Around noon ET on February 2nd House Republicans Release Secret Memo Accusing Russia Investigators of Bias reported the NY Times. See also this report at CNN.com, Disputed GOP-Nunes memo released. Snippets are from the CNN report.
Democrats have dismissed the memo as a “profoundly misleading” Republican document that’s intended to undermine special counsel Robert Mueller’s investigation by targeting Deputy Attorney General Rod Rosenstein and former Deputy FBI Director Andrew McCabe, who stepped down earlier this week.
The release comes despite a lobbying effort from senior officials at the FBI and Justice Department , who argued that the memo contained inaccuracies.
The extraordinary decision to release the classified four-page memo with a never-before-used House Intelligence Committee rule escalates the partisan fight over the investigations into Russian election meddling and possible collusion. This will likely have major repercussions for the relationship between the Justice Department and Capitol Hill.
The memo’s release also threatens to further fracture the frayed relationship between the President and his Justice Department and intelligence community, both of which opposed the release of the document, which is based on classified intelligence. The FBI issued a rare public warning on Wednesday that the memo omits key information that could impact its veracity.
We’ll know about the consequences of this malevolent act by Trump, Nunes, and the other House Republicans as the full text of the memo becomes available. In the meantime, Eugene Robinson takes a guess at what may be in store for the authors and purveyors of the memo in his Washington Post column, Trump has picked a fight with the FBI. He’ll be sorry. Here are excerpts from Robinson’s column.
Presidents don’t win fights with the FBI. Donald Trump apparently wants to learn this lesson the hard way.
Most presidents have had the sense not to bully the FBI by defaming its leaders and — ridiculously — painting its agents as leftist political hacks. Most members of Congress have also understood how unwise it would be to pull such stunts. But Trump and his hapless henchmen on Capitol Hill, led by Rep. Devin Nunes (R-Calif.), have chosen the wrong enemy. History strongly suggests they will be sorry.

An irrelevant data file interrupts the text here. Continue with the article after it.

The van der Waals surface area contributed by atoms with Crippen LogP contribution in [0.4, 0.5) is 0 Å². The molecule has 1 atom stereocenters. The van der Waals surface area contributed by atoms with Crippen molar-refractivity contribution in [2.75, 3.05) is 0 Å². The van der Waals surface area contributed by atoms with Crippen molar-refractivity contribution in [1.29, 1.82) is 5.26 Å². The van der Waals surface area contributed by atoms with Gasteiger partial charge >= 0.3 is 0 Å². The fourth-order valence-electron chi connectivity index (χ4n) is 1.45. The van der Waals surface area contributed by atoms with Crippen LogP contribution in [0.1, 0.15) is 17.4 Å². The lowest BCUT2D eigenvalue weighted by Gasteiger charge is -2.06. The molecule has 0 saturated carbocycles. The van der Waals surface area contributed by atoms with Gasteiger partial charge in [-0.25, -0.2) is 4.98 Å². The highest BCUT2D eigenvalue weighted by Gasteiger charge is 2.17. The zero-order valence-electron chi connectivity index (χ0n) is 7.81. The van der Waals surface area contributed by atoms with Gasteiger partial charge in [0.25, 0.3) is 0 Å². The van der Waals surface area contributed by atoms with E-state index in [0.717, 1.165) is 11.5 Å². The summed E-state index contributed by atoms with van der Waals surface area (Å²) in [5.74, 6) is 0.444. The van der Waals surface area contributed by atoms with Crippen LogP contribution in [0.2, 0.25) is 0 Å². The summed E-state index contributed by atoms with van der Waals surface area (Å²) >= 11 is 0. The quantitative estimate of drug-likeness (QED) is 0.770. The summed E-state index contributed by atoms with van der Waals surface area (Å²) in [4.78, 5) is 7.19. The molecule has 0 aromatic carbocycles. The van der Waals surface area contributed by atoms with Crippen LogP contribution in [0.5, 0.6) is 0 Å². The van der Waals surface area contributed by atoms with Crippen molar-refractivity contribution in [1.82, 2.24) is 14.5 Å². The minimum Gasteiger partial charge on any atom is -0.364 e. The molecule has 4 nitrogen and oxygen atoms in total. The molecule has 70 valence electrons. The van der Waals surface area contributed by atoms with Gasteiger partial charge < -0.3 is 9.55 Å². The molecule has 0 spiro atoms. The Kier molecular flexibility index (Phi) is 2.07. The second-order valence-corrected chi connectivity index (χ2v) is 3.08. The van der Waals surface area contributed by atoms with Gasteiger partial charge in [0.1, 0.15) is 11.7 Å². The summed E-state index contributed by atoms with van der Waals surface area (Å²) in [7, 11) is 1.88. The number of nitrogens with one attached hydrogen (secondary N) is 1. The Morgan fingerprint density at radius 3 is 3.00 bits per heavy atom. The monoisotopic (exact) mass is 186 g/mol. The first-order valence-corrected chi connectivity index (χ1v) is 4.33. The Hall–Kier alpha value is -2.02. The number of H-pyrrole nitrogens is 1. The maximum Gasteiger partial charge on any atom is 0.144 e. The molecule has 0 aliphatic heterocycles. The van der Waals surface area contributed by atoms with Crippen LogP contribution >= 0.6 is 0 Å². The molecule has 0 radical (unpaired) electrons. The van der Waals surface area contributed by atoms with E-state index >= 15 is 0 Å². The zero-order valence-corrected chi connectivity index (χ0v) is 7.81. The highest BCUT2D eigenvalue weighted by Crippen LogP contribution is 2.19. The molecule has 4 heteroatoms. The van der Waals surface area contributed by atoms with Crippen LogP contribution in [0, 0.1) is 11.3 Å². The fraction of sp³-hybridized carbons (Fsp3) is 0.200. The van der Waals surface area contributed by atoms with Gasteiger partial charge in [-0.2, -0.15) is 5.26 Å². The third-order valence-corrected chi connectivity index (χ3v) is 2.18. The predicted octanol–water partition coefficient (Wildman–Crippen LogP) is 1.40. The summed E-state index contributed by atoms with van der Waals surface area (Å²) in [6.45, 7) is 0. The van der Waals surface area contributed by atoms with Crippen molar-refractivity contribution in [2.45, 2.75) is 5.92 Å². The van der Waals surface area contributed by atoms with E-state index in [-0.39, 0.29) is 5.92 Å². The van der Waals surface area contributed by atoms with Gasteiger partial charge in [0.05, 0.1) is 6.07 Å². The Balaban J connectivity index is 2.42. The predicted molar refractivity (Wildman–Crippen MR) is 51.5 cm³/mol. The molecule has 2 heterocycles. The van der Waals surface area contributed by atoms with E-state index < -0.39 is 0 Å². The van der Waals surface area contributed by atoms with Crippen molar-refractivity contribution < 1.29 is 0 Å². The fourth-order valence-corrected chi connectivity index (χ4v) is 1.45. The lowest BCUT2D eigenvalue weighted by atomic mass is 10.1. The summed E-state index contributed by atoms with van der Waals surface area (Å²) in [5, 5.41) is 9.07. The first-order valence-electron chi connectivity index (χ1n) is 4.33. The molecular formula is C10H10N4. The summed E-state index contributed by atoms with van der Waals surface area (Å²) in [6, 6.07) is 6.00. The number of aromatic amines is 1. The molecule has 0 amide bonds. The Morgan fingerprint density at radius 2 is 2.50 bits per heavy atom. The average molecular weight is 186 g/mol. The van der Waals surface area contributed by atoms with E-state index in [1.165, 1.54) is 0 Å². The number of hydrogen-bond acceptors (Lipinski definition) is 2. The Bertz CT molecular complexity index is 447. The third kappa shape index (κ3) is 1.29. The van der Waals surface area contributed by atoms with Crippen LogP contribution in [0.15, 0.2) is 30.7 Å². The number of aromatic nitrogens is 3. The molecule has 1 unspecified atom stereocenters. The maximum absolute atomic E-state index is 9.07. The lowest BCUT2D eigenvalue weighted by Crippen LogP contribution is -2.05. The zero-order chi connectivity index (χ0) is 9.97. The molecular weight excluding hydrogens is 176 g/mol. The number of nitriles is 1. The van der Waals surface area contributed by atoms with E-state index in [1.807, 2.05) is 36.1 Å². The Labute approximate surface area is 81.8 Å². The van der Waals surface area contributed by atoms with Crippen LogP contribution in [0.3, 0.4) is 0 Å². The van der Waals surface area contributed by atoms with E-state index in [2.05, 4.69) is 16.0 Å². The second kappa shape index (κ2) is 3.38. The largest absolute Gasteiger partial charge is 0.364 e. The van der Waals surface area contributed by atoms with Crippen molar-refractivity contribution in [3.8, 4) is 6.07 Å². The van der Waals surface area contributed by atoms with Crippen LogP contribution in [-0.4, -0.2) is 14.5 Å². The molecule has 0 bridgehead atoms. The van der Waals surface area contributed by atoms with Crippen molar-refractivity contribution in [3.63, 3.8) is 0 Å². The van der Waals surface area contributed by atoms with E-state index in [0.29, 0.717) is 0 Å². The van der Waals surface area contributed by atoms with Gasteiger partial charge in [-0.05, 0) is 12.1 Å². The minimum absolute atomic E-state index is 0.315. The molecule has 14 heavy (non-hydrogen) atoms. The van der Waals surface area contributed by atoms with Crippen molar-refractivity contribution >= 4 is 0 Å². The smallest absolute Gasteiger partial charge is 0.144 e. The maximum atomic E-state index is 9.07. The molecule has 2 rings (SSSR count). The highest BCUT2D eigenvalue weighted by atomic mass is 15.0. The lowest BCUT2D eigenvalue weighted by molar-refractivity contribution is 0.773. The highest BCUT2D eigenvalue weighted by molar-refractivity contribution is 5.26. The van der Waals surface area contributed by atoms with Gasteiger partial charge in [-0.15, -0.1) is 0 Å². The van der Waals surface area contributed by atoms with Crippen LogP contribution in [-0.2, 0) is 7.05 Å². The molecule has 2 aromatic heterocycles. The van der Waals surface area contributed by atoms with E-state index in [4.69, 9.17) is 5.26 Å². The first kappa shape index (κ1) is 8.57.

The bureau has no political ax to grind, and the attempt by Nunes and others to portray it as some kind of liberal cabal is comical. But it does have great institutional cohesion, a proud sense of mission, and a culture that inculcates the “us vs. the world” attitude that is so common among law enforcement agencies.
For example, take the Watergate scandal that brought down then President Nixon.
The day after what Nixon’s spokesman would call “a third-rate burglary attempt” took place, the FBI’s major-crimes duty officer, a supervisor named Daniel Bledsoe, opened a federal wiretapping investigation. According to Bledsoe, he received a phone call from Nixon aide John Ehrlichman ordering him to shut down the probe. His simple reply: “No.”
Now comes Trump. His oafish attempts to neutralize the FBI director he inherited, James B. Comey — trying to extract a Godfather-style loyalty pledge, asking him to drop the investigation of Michael Flynn, ultimately firing him — are potential fodder for what may be an obstruction-of-justice case against Trump being assembled by Mueller.
Comey wrote everything down. The FBI always writes everything down.
Do you see a pattern here? The idea that the likes of Trump and Nunes are going to put a scratch on the FBI with ludicrous innuendo — we’re supposed to believe the bureau is a nest of Bolsheviks? — and selectively edited memos would be laughable, if Mueller and his team were the laughing kind. Which they’re not.
Trump and his minions seem to think they can out-leak the FBI. Obviously they haven’t been paying attention.